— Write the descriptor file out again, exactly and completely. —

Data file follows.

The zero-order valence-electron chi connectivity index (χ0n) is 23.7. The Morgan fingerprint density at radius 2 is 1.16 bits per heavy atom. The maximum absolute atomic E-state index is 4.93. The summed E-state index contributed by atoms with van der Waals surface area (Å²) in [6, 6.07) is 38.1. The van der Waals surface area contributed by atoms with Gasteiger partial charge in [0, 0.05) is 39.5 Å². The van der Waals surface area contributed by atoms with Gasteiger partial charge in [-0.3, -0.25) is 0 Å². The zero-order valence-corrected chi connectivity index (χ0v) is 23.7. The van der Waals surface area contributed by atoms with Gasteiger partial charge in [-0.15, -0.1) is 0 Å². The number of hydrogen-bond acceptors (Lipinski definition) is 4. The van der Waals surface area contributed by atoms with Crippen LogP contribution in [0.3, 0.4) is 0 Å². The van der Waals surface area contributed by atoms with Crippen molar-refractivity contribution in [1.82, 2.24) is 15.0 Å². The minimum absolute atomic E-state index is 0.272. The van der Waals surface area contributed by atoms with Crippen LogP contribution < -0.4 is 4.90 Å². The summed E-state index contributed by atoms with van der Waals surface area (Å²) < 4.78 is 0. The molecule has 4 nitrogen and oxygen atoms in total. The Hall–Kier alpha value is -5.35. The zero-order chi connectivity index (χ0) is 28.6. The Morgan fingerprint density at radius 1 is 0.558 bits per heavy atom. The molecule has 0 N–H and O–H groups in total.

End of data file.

The zero-order valence-electron chi connectivity index (χ0n) is 23.7. The Morgan fingerprint density at radius 2 is 1.16 bits per heavy atom. The maximum absolute atomic E-state index is 4.93. The summed E-state index contributed by atoms with van der Waals surface area (Å²) in [6, 6.07) is 38.1. The van der Waals surface area contributed by atoms with Gasteiger partial charge in [0, 0.05) is 39.5 Å². The van der Waals surface area contributed by atoms with Gasteiger partial charge in [-0.3, -0.25) is 0 Å². The zero-order valence-corrected chi connectivity index (χ0v) is 23.7. The van der Waals surface area contributed by atoms with Gasteiger partial charge in [-0.15, -0.1) is 0 Å². The number of hydrogen-bond acceptors (Lipinski definition) is 4. The van der Waals surface area contributed by atoms with Crippen LogP contribution in [0.3, 0.4) is 0 Å². The van der Waals surface area contributed by atoms with Crippen molar-refractivity contribution in [1.82, 2.24) is 15.0 Å². The minimum absolute atomic E-state index is 0.272. The van der Waals surface area contributed by atoms with Crippen LogP contribution < -0.4 is 4.90 Å². The summed E-state index contributed by atoms with van der Waals surface area (Å²) < 4.78 is 0. The molecule has 4 nitrogen and oxygen atoms in total. The Hall–Kier alpha value is -5.35. The zero-order chi connectivity index (χ0) is 28.6. The Morgan fingerprint density at radius 1 is 0.558 bits per heavy atom. The molecule has 0 N–H and O–H groups in total.